2. kl2008a says:

    The big joke that the counties can house the prison inmates cheaper than the State can will dissapate within 8-12 months when the bodies start increasing and the county finds it harder to hire more deputies/jailers to meet the demand, and the positions are covered with overtime. While Jerry says he’ll pay the cost, I doubt very seriously if he will cover it at the county paying time and a half, let alone any longer than a year or two out. The costs alone will make many (if not all) the county’s to go belly up while Jerry sits back, feet on his desk, and claims it’s no longer HIS problem. I concur with BigDaddy, that once the PLO gets their teeth into the county jails they’ll strike gold.

    • Bob Walsh says:

      DOJ had a huge staff of lawyers who did nothing but respond to prisoners legal claims. Even if they were complete BS it still costs money to respond to them. I suspect that except for a couple of the large counties they don’t have anyone on staff with the expertise to do this. It will cost them a ton of money, even if all the complaints are proven to be bogus, which they won’t be.

  3. BigDaddy says:

    The counties will only do it cheaper until the Prison Law Office and other shady law ofices start demanding, and then suing for the same type of inmate treatment withn the county jails as they get in the state pen. The inmates will hate this deal as much as we will when they no longer have all thier “Rights”.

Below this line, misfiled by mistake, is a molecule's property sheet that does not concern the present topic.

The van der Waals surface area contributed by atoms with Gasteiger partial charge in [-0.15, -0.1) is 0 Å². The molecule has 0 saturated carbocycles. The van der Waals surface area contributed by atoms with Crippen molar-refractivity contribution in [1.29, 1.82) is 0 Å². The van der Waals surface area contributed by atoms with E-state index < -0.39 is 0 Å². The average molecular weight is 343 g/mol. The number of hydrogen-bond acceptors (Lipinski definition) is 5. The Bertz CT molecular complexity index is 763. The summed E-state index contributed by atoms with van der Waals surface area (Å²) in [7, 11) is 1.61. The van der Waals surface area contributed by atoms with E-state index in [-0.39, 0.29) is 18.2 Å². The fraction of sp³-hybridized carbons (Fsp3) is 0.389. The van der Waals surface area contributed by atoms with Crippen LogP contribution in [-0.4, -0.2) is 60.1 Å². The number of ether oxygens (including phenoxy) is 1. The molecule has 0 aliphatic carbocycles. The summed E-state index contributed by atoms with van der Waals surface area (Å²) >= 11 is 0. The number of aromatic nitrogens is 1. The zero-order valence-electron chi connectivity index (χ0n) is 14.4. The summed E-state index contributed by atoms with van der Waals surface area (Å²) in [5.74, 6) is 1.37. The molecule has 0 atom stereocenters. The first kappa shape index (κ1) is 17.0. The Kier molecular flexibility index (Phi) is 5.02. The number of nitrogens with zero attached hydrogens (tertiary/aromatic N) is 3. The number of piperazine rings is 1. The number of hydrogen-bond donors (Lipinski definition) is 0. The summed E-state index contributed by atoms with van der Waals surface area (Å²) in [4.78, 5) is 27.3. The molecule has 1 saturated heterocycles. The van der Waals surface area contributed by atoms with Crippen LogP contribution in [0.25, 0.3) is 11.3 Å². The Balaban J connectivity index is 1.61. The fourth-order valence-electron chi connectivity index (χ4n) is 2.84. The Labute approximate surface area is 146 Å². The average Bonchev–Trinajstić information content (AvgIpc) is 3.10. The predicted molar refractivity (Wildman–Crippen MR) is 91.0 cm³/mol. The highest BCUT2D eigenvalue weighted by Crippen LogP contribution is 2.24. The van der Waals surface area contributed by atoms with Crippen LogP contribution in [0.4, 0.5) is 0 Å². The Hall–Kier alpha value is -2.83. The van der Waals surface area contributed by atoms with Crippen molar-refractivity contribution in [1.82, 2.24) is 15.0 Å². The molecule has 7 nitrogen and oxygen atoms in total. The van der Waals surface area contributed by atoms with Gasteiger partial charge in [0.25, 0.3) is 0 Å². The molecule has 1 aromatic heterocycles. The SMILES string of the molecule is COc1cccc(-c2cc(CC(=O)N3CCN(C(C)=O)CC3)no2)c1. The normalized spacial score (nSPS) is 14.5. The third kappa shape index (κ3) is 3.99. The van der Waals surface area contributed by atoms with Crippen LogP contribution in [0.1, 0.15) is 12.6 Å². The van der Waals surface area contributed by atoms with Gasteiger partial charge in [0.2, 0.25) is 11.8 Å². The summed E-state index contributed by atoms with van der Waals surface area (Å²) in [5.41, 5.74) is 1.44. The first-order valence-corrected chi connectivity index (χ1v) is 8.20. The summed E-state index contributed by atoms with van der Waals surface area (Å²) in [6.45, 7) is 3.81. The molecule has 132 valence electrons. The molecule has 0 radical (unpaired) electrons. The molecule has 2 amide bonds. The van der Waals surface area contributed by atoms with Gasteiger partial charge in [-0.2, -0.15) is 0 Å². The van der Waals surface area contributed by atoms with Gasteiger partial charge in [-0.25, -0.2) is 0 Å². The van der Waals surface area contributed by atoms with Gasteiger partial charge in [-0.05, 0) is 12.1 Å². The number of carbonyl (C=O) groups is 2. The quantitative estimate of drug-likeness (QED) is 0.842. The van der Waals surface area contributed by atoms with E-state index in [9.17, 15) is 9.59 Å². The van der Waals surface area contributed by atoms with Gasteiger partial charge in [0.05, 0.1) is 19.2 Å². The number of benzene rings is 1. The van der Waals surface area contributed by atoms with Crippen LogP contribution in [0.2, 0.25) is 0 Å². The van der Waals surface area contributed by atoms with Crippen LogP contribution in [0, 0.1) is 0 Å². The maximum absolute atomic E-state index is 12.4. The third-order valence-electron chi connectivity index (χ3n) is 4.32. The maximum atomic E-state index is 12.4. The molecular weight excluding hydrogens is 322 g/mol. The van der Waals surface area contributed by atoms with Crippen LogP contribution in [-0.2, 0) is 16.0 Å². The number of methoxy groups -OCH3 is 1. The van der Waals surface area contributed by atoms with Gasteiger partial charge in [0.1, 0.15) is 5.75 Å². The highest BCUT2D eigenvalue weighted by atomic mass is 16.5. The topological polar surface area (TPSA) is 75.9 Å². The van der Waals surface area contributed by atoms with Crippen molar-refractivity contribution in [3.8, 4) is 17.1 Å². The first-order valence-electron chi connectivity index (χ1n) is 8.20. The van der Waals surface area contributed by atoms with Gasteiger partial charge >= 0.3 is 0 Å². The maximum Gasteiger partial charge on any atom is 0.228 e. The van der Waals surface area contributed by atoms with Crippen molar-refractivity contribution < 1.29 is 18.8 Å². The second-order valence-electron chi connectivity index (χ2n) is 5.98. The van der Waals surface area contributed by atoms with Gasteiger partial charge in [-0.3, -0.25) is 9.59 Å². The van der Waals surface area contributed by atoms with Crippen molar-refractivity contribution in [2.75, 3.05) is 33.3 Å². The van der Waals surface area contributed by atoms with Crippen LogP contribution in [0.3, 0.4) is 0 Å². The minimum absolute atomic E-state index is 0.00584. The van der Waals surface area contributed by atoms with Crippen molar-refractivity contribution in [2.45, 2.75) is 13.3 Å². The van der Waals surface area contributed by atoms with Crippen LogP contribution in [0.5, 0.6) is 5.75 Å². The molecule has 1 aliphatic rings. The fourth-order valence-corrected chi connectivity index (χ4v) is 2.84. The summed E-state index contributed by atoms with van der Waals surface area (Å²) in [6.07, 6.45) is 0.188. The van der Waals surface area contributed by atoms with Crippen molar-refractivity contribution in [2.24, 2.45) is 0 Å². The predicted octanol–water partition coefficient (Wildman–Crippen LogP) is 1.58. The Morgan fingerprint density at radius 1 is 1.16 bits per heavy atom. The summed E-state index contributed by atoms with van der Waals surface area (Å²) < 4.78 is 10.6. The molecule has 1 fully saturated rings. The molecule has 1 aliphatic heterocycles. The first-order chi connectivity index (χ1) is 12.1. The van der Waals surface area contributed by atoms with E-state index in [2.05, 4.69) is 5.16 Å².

4. King Wills says:

    This whole regretable affair is a lose/lose proposition for all parties involved. I rarely agree with anything that Cate says, but I must grudgingly agree with him about those C/O’s who rely too greatly on overtime. On my way to a sub-300 senority number, I’ve seen many, many guys who kept a lifestyle going thanks to OT, like the gravy would never stop pouring. Guys in West Block never worried about Christmas money because we could always count on a spike of violators in November and December. Look, I’ve been held over many, many times and I’ve made what most line C/O’s would call a ton of overtime. It’s just that I never spent the money on Seadoos, Harleys or any other toys. I mean no disrepect to those who have a more exciting way of living than I do, it’s just that now that West Block will be going general population, it’s a sign of the times that downsizing is here for real.

  5. lovemyjob says:

    Isn’t that why they were sent to the state to begin with from the county? Lack of programs. It didn’t work before, so why would it work now?

  6. Bob Walsh says:

    My recollection is that it was mostly Jerry and his (liberal) buddies saying “Maybe the counties can do this better, they certainly won’t do any worse, and they can do it cheaper,” or words to that effect. And of course it gets the state out from under a significant cut for Prop 98 with the redirection funding. IMHO this was actually an attempt to pass a hot potato. It is I confess BARELY POSSIBLE that it will work as hoped, after a few bumps in the road. It is also distinctly possible it will turn out to be an unmitigated disaster. More likely it is just passing a problem from one agency to another with the hope it may work better, and the definite promise that if it doesn’t the blame (thats what is important after all) will definitely pass from the state to the counties. For the state it is a win-win, assuming you don’t give a rat’s ass about public safety or the future of the public employees impacted by the decision.